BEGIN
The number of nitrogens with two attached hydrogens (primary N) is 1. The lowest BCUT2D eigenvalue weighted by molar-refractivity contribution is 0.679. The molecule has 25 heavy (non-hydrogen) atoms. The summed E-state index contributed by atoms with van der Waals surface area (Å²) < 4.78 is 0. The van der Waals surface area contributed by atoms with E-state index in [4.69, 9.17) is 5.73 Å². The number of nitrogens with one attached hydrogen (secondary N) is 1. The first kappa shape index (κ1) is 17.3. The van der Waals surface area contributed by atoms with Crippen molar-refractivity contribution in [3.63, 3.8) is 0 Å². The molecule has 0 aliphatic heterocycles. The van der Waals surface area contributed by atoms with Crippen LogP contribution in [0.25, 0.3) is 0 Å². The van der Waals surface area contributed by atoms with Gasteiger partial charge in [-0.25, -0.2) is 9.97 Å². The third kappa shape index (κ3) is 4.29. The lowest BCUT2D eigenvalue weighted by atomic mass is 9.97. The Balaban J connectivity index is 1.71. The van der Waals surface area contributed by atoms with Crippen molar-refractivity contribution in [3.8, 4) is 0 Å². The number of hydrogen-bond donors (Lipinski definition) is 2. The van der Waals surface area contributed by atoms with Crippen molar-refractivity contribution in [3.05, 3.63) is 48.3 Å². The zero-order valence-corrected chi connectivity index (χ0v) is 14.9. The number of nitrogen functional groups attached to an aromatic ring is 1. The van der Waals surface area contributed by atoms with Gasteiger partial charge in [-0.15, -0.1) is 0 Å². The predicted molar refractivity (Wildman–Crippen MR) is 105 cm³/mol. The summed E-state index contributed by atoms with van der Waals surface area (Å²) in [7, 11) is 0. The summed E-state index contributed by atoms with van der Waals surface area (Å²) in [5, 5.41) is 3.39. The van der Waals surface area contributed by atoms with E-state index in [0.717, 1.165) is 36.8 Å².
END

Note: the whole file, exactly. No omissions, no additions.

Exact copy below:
The number of nitrogens with two attached hydrogens (primary N) is 1. The lowest BCUT2D eigenvalue weighted by molar-refractivity contribution is 0.679. The molecule has 25 heavy (non-hydrogen) atoms. The summed E-state index contributed by atoms with van der Waals surface area (Å²) < 4.78 is 0. The van der Waals surface area contributed by atoms with E-state index in [4.69, 9.17) is 5.73 Å². The number of nitrogens with one attached hydrogen (secondary N) is 1. The first kappa shape index (κ1) is 17.3. The van der Waals surface area contributed by atoms with Crippen molar-refractivity contribution in [3.63, 3.8) is 0 Å². The molecule has 0 aliphatic heterocycles. The van der Waals surface area contributed by atoms with Crippen LogP contribution in [0.25, 0.3) is 0 Å². The van der Waals surface area contributed by atoms with Gasteiger partial charge in [-0.25, -0.2) is 9.97 Å². The third kappa shape index (κ3) is 4.29. The lowest BCUT2D eigenvalue weighted by atomic mass is 9.97. The Balaban J connectivity index is 1.71. The van der Waals surface area contributed by atoms with Crippen molar-refractivity contribution in [3.8, 4) is 0 Å². The number of hydrogen-bond donors (Lipinski definition) is 2. The van der Waals surface area contributed by atoms with Crippen molar-refractivity contribution in [3.05, 3.63) is 48.3 Å². The zero-order valence-corrected chi connectivity index (χ0v) is 14.9. The number of nitrogen functional groups attached to an aromatic ring is 1. The van der Waals surface area contributed by atoms with Gasteiger partial charge in [-0.15, -0.1) is 0 Å². The predicted molar refractivity (Wildman–Crippen MR) is 105 cm³/mol. The summed E-state index contributed by atoms with van der Waals surface area (Å²) in [7, 11) is 0. The summed E-state index contributed by atoms with van der Waals surface area (Å²) in [5, 5.41) is 3.39. The van der Waals surface area contributed by atoms with E-state index in [0.717, 1.165) is 36.8 Å².